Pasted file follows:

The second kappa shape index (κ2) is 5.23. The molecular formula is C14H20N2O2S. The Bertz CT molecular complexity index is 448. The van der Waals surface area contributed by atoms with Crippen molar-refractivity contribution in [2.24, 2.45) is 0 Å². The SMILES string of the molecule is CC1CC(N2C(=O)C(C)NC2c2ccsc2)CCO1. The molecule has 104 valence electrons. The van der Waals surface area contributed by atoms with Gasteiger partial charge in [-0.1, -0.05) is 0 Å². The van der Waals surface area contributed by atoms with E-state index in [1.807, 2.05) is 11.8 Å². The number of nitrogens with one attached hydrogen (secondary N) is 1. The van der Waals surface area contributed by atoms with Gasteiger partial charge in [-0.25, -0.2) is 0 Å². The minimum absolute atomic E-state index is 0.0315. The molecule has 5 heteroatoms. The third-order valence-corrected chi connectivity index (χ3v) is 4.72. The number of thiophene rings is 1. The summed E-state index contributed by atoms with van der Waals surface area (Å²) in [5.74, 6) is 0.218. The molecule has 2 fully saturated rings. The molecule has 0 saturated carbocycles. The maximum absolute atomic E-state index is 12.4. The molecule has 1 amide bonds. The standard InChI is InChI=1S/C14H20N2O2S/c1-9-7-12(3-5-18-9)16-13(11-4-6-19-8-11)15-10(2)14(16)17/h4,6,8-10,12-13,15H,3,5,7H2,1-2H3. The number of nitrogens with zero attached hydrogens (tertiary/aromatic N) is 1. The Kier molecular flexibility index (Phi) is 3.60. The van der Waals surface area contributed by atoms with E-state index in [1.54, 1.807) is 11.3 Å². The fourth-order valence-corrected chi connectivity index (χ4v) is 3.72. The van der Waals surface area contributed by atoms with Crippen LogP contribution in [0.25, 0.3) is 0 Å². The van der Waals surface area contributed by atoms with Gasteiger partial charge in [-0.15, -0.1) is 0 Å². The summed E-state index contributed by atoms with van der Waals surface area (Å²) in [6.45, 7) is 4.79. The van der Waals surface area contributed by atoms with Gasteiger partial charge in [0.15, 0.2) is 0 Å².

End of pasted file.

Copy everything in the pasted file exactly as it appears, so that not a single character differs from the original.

The second kappa shape index (κ2) is 5.23. The molecular formula is C14H20N2O2S. The Bertz CT molecular complexity index is 448. The van der Waals surface area contributed by atoms with Crippen molar-refractivity contribution in [2.24, 2.45) is 0 Å². The SMILES string of the molecule is CC1CC(N2C(=O)C(C)NC2c2ccsc2)CCO1. The molecule has 104 valence electrons. The van der Waals surface area contributed by atoms with Gasteiger partial charge in [-0.1, -0.05) is 0 Å². The van der Waals surface area contributed by atoms with E-state index in [1.807, 2.05) is 11.8 Å². The number of nitrogens with one attached hydrogen (secondary N) is 1. The van der Waals surface area contributed by atoms with Gasteiger partial charge in [-0.25, -0.2) is 0 Å². The minimum absolute atomic E-state index is 0.0315. The molecule has 5 heteroatoms. The third-order valence-corrected chi connectivity index (χ3v) is 4.72. The number of thiophene rings is 1. The summed E-state index contributed by atoms with van der Waals surface area (Å²) in [5.74, 6) is 0.218. The molecule has 2 fully saturated rings. The molecule has 0 saturated carbocycles. The maximum absolute atomic E-state index is 12.4. The molecule has 1 amide bonds. The standard InChI is InChI=1S/C14H20N2O2S/c1-9-7-12(3-5-18-9)16-13(11-4-6-19-8-11)15-10(2)14(16)17/h4,6,8-10,12-13,15H,3,5,7H2,1-2H3. The number of nitrogens with zero attached hydrogens (tertiary/aromatic N) is 1. The Kier molecular flexibility index (Phi) is 3.60. The van der Waals surface area contributed by atoms with E-state index in [1.54, 1.807) is 11.3 Å². The fourth-order valence-corrected chi connectivity index (χ4v) is 3.72. The van der Waals surface area contributed by atoms with Crippen LogP contribution in [0.25, 0.3) is 0 Å². The van der Waals surface area contributed by atoms with Gasteiger partial charge in [-0.15, -0.1) is 0 Å². The summed E-state index contributed by atoms with van der Waals surface area (Å²) in [6.45, 7) is 4.79. The van der Waals surface area contributed by atoms with Gasteiger partial charge in [0.15, 0.2) is 0 Å².